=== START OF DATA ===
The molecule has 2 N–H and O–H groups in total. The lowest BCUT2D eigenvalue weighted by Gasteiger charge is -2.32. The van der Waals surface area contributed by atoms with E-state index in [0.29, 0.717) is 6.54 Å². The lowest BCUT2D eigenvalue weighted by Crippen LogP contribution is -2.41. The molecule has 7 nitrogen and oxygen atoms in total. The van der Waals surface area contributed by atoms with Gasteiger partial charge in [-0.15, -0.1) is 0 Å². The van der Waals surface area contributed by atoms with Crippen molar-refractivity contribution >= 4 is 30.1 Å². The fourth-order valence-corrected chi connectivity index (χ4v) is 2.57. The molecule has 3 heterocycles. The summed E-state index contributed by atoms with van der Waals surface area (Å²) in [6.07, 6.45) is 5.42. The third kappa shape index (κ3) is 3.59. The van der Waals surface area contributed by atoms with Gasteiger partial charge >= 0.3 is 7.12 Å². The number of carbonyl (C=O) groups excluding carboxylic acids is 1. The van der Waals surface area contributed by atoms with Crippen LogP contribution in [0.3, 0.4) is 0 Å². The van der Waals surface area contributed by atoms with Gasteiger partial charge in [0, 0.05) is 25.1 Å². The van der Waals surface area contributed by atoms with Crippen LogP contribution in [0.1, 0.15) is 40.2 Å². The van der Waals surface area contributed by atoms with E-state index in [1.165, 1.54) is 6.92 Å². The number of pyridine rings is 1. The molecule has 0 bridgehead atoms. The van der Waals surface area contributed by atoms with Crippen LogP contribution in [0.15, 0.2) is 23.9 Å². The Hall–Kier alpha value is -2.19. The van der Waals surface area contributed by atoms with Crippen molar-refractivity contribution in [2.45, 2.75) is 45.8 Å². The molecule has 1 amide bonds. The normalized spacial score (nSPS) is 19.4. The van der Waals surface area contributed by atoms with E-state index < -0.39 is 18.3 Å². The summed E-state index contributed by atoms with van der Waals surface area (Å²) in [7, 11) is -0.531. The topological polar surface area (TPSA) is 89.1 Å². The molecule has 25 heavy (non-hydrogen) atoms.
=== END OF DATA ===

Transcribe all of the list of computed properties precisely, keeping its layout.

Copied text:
The molecule has 2 N–H and O–H groups in total. The lowest BCUT2D eigenvalue weighted by Gasteiger charge is -2.32. The van der Waals surface area contributed by atoms with E-state index in [0.29, 0.717) is 6.54 Å². The lowest BCUT2D eigenvalue weighted by Crippen LogP contribution is -2.41. The molecule has 7 nitrogen and oxygen atoms in total. The van der Waals surface area contributed by atoms with Gasteiger partial charge in [-0.15, -0.1) is 0 Å². The van der Waals surface area contributed by atoms with Crippen molar-refractivity contribution >= 4 is 30.1 Å². The fourth-order valence-corrected chi connectivity index (χ4v) is 2.57. The molecule has 3 heterocycles. The summed E-state index contributed by atoms with van der Waals surface area (Å²) in [6.07, 6.45) is 5.42. The third kappa shape index (κ3) is 3.59. The van der Waals surface area contributed by atoms with Gasteiger partial charge >= 0.3 is 7.12 Å². The number of carbonyl (C=O) groups excluding carboxylic acids is 1. The van der Waals surface area contributed by atoms with Crippen LogP contribution in [0.3, 0.4) is 0 Å². The van der Waals surface area contributed by atoms with Gasteiger partial charge in [0, 0.05) is 25.1 Å². The van der Waals surface area contributed by atoms with Crippen LogP contribution in [0.1, 0.15) is 40.2 Å². The van der Waals surface area contributed by atoms with E-state index in [1.165, 1.54) is 6.92 Å². The number of pyridine rings is 1. The molecule has 0 bridgehead atoms. The van der Waals surface area contributed by atoms with Crippen LogP contribution in [0.15, 0.2) is 23.9 Å². The Hall–Kier alpha value is -2.19. The van der Waals surface area contributed by atoms with Crippen molar-refractivity contribution in [2.45, 2.75) is 45.8 Å². The molecule has 1 amide bonds. The normalized spacial score (nSPS) is 19.4. The van der Waals surface area contributed by atoms with E-state index < -0.39 is 18.3 Å². The summed E-state index contributed by atoms with van der Waals surface area (Å²) in [7, 11) is -0.531. The topological polar surface area (TPSA) is 89.1 Å². The molecule has 25 heavy (non-hydrogen) atoms.